Did the tax cuts in 2001 and 2003 stimulate economic growth?
Pop Quiz: Did the Tax Cuts Bolster Growth?, by Daniel Altman, NY Times: Politicians from the president on down have lately been saying that the tax cuts passed in 2001 and 2003 were responsible for the quick growth of the economy starting in mid-2003. That growth has since tapered, but ... it’s worth asking — are they right?
I decided to pose that question to a large group of mainstream economists through an informal survey. The answer, in a nutshell, was no.... But there was a lot more to the story. ...
Last week, I sent e-mail messages to the 177 members of the National Bureau of Economic Research’s program on economic fluctuations and growth. ... The e-mail message had just one question:
“Which factor was most important for the economy’s growth from mid-2003 through the end of 2006?” It offered the economists five possible responses:
a. The tax cuts signed by President George W. Bush.
b. Pent-up demand following the recession, the corporate scandals and the invasion of Iraq.
c. Both (a) and (b) were important.
d. Neither (a) nor (b) was important; it was the regular business cycle.
e. There’s no way to tell now.
...Forty-nine economists responded to my message, including many of the best-known names in the field. Of these, only five, about 10 percent, said that the tax cuts were the most important factor in the economy’s growth.
Two were Nobel laureates known for their conservative views — Robert E. Lucas Jr. of the University of Chicago and Edward C. Prescott of Arizona State University. Two other professors, Martin S. Feldstein of Harvard and Gary D. Hansen of the University of California, Los Angeles, qualified their answers by mentioning other factors. ...
But the majority, 30 economists, answered neither or supplied an answer not listed. Robert E. Hall of Stanford wrote that “the U.S. economy recovered from every single recession it ever had, so the growth in 2003-2006 was generally part of the normal cyclical recovery.”
Several economists volunteered other factors, among which monetary policy was the most popular. “I can’t believe you left off the list: superlow interest rates caused by the Federal Reserve,” wrote Alan S. Blinder, a Princeton professor... Paul M. Romer of Stanford echoed Professor Blinder’s sentiments.
Robert J. Gordon of Northwestern University added: “I hope others tell you that your question is absurd, because it leaves out ... an unprecedented period of negative short-run interest rates...”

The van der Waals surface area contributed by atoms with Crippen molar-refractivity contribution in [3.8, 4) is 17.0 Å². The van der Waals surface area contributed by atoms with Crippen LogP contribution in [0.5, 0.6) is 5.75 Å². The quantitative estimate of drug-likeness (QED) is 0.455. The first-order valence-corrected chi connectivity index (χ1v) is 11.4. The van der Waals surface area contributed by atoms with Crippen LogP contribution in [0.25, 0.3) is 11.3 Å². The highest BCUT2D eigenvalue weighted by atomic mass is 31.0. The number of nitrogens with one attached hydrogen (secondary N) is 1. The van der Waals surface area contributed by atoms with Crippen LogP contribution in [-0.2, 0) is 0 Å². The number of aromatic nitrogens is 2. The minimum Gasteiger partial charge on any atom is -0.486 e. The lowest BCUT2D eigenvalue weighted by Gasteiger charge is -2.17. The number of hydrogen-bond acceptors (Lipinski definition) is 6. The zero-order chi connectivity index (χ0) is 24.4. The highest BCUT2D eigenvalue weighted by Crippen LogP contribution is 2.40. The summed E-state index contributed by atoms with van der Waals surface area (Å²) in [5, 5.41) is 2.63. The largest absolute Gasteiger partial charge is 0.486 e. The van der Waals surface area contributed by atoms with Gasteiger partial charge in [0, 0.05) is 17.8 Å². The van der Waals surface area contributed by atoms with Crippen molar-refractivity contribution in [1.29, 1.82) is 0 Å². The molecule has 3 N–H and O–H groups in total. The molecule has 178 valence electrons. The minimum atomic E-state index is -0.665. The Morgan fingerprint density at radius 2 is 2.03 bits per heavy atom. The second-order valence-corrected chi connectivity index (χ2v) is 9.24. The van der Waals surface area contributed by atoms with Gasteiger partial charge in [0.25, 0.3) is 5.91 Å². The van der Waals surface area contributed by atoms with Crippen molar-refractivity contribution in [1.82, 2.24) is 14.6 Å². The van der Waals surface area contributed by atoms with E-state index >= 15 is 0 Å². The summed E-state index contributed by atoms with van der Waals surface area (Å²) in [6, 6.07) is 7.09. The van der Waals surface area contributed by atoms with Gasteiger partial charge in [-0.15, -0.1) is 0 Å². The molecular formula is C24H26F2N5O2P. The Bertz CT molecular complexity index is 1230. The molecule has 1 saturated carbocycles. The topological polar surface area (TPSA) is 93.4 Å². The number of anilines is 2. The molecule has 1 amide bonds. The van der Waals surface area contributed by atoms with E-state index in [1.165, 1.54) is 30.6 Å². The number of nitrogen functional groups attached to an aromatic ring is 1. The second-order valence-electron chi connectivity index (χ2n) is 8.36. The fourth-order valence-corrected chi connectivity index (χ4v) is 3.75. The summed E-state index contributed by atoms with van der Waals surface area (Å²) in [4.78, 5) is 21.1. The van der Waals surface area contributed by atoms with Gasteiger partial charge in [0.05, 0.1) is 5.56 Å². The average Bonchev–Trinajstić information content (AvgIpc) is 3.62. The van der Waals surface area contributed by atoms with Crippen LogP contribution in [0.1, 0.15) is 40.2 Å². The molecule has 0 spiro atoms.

Some professors were just as adamant in ... arguing that changes in productivity had been responsible for the economy’s growth. “Productivity growth and financial innovation are the big stories of the 2000s,” said Kenneth S. Rogoff of Harvard. ... Erik Hurst of the University of Chicago said that “aside from the inventory correction in 2001, the growth in 2003-2006 was not that different than 1996-2000 (which had nothing to do with tax cuts or pent-up demand).”
And one economist said that most of the factors named, with the exception of the tax cuts, were part of the usual behavior that followed recessions. “Pent-up demand following a recession sounds like the regular business cycle,” wrote Robert J. Shiller of Yale. “Also, part of the regular business cycle is the Fed and the behavior of speculative markets.” ...
[M]ost of the respondents were unconvinced by the politicians’ claims about the benefits of tax cuts. In fact, one actually argued that the tax cuts hurt the economy. “The tax cuts, by increasing uncertainty about how impending fiscal imbalances will be resolved, probably hurt growth, if anything,” said Christopher A. Sims of Princeton. ...
A similarly contrary argument was suggested by Lee E. Ohanian of U.C.L.A. concerning the war in Iraq. “Large increases in military expenditures are almost always associated with rapid growth ..., but the size of the Iraqi conflict spending is quite small as a fraction of total income.”
Economics is not an exact science, even in hindsight. Indeed, economists rarely say that they’ve proved an empirical hypothesis. Rather, they say that a hypothesis can’t be ruled out. In that spirit, several answered that there was no way to say for sure which factors had caused the economy to grow. ...
I'm not sure whether those who believe the evidence supports the tax cut story are more or less inclined to answer an email survey, so I don't know in what direction the proportions might be tilted. But this seems to me to be a fair representation of the opinion among macroeconomists about the causes of economic growth in recent years, and the quotes are from economists well worth listening to.